The crisis has been compounded because of shortage of Covid vaccines in Maharashtra. The major vaccination centre at BKC in Mumbai, and top private hospitals like Nanavati, Breach Candy and Lilawati, have stopped administering doses because of non-availability of vaccines. At the largest vaccination centre GMC Hospital in Nagpur, Covid vaccination has been suspended due to lack of vaccines.

It is a fact that there is shortage of Covid vaccines in some districts and people have to return empty handed. There is, however, no shortage of vaccines in India as is being alleged from some quarters. All states and union territories are getting their quotas of vaccines, as per guidelines reached through consensus with all states. It may be that, in some cases, stocks of vaccines could not reach the vaccination centre in time, leading to shortage. This is an issue that relates to life and death of people, and should, therefore, be kept away from politics. There has been no ‘step-motherly treatment’ towards any state in the matter of distribution of vaccine stocks.

The Maharashtra health minister had complained that his state got the same quantity of vaccines that neighbouring Gujarat got, though his state’s population was more than Gujarat’s. But Uttar Pradesh, which has the largest population, got the same number of vaccines that Maharashtra got. Congress leader Rahul Gandhi is now demanding supply of more vaccines. I remember when the vaccination drive was launched, many Congress leaders had questioned the efficacy of the vaccines. They had even challenged Prime Minister Narendra Modi to take the vaccine first. Two chief ministers of Congress-ruled states had then refused to take delivery of vaccines.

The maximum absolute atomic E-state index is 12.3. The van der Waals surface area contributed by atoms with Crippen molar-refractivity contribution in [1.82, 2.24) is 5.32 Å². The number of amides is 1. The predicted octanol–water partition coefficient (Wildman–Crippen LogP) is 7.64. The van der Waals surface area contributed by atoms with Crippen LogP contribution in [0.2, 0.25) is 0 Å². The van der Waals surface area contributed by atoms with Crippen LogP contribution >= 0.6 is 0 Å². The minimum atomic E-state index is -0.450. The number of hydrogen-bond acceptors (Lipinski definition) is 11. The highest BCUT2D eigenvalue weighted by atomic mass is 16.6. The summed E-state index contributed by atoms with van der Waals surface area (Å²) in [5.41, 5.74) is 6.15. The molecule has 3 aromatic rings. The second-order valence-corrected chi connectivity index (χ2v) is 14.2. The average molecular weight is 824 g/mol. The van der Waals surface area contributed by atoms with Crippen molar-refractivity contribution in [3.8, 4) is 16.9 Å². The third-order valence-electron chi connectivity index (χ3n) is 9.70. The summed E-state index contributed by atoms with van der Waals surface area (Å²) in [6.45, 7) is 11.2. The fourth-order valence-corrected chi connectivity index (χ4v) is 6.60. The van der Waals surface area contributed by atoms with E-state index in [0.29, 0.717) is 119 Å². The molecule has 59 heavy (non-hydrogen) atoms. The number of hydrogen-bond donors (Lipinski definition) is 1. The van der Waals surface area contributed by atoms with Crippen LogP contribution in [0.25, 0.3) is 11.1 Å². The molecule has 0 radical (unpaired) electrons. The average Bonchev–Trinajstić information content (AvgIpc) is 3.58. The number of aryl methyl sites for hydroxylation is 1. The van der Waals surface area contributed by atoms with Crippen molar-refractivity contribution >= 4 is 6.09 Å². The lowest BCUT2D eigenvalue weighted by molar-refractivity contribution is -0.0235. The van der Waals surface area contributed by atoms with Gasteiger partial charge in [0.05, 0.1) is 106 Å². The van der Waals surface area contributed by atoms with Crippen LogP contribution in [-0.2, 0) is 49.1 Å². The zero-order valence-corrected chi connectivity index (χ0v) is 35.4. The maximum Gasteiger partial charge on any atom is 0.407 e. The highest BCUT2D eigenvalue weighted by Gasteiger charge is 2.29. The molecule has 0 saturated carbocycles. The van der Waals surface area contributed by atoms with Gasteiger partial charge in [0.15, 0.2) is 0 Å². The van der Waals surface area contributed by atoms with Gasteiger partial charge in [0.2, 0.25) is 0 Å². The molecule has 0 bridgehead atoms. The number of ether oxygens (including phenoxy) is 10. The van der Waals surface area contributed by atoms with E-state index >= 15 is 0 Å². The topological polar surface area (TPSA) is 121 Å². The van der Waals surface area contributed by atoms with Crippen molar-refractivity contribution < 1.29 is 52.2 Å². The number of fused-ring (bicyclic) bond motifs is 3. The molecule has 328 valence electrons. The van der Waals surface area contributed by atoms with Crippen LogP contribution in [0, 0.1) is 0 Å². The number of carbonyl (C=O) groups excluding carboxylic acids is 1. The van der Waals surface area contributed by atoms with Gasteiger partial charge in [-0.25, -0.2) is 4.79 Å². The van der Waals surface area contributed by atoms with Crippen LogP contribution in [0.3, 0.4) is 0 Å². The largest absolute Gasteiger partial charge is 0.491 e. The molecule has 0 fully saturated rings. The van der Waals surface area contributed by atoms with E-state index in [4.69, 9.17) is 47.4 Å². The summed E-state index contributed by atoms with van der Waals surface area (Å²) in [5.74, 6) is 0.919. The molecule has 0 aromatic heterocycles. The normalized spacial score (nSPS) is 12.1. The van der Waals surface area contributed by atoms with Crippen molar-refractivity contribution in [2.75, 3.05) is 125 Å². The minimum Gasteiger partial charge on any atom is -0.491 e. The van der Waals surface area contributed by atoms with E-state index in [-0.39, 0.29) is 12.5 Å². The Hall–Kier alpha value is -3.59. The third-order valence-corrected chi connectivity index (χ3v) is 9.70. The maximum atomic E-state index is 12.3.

I want to say: Let bygones be bygones. There must be no more politics on the issue of vaccines. Similarly, Maharashtra government should not be blamed for the surge caused by the second wave of pandemic. The number of Covid patients have increased, there is huge pressure and load on the health system, but the state government must not be blamed. On the same level, the Centre must not be blamed for any disruptions that may have occurred in the delivery of vaccine stocks.

This is the time for all to join hands, understand the problems and sufferings of common people, provide them succour, increase testing and tracing, and create awareness among people about the need to take vaccines. And, of course, follow Covid protocols like wearing masks, social distancing and frequent washing of hands.